Drifting and striding with Geoff Nicholson - author of The Lost Art of Walking, and Walking in Ruins withcholson, author of Toff Nidrifting and stomping withcholson, author of The Lost Art of Walking, considers the narrower and wider shores of obsessive pedestrianism.

Wednesday, April 30, 2014


And who can speak of Arianna Huffington, as I was a few posts back, without thinking of Bernard Levin.  They used to date, back in the day, and Arianna has been known to describe the relationship as a “liberal education.”  Good enough!

These days Levin feels like a sixties character – (though he didn’t die till 2004)  and not the groovy sort.  He was a David Frost alumnus, and a sort of public intellectual (remember them?) but one who had the knack of sounding fairly right wing even while expressing fairly left wing views.

He created various books and TV programs that involved walking. One was Hannibal's Footsteps (1985) in which Levin walked the rout Hannibal supposedly took when he invaded Italy in 218 BC.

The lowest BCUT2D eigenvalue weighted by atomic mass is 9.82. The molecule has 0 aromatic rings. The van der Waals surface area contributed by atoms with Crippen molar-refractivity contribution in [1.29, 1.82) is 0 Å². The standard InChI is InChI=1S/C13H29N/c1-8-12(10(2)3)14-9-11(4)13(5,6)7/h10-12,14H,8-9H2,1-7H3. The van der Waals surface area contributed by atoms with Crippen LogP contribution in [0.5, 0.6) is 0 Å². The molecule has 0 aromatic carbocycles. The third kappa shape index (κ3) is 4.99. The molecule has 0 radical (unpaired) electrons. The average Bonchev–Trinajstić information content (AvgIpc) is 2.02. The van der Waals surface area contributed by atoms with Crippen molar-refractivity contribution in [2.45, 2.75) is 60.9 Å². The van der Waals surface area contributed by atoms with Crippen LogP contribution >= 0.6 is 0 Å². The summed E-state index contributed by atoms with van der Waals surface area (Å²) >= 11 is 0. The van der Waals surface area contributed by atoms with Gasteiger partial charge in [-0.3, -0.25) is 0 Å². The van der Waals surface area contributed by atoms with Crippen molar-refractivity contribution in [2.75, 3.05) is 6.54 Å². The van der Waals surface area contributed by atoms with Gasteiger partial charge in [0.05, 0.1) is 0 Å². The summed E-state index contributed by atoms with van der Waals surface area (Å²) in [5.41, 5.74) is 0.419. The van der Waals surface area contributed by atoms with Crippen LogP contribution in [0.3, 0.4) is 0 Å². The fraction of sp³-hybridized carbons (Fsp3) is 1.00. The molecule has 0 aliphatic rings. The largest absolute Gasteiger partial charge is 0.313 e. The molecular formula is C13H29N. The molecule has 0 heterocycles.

Another was A Walk Up Fifth Avenue (self-explanatory) from 1989.

Levin also wrote a book titled Enthusiasms (1983), and one of his enthusiasms was walking.  He writes about doing a “serpentine” walk along the Thames, crossing the river each time he comes to a bridge.  (The question of how many Thames crossings there are, and how many of them are in “London” is incredibly vexed – just Google it.)   Levin crossed the river 16 times – this was before the Millennium Bridge was built.  His walk covered 14 miles and required him to make 30,000 steps.

He writes, “We who walk for pleasure alone must never allow ourselves to think teleologically; our pleasure is in the walking, and in that alone, and we have no need to seek outside the walking for any justification for it.”

Well I agree of course, I am no teleologist, and I don’t think walking needs any justification, but I do like to look at things while walking (Levin says that he never looks at anything at all) and I think that walking is also an act of exploration and observation, being part of the environment not a thing apart from it.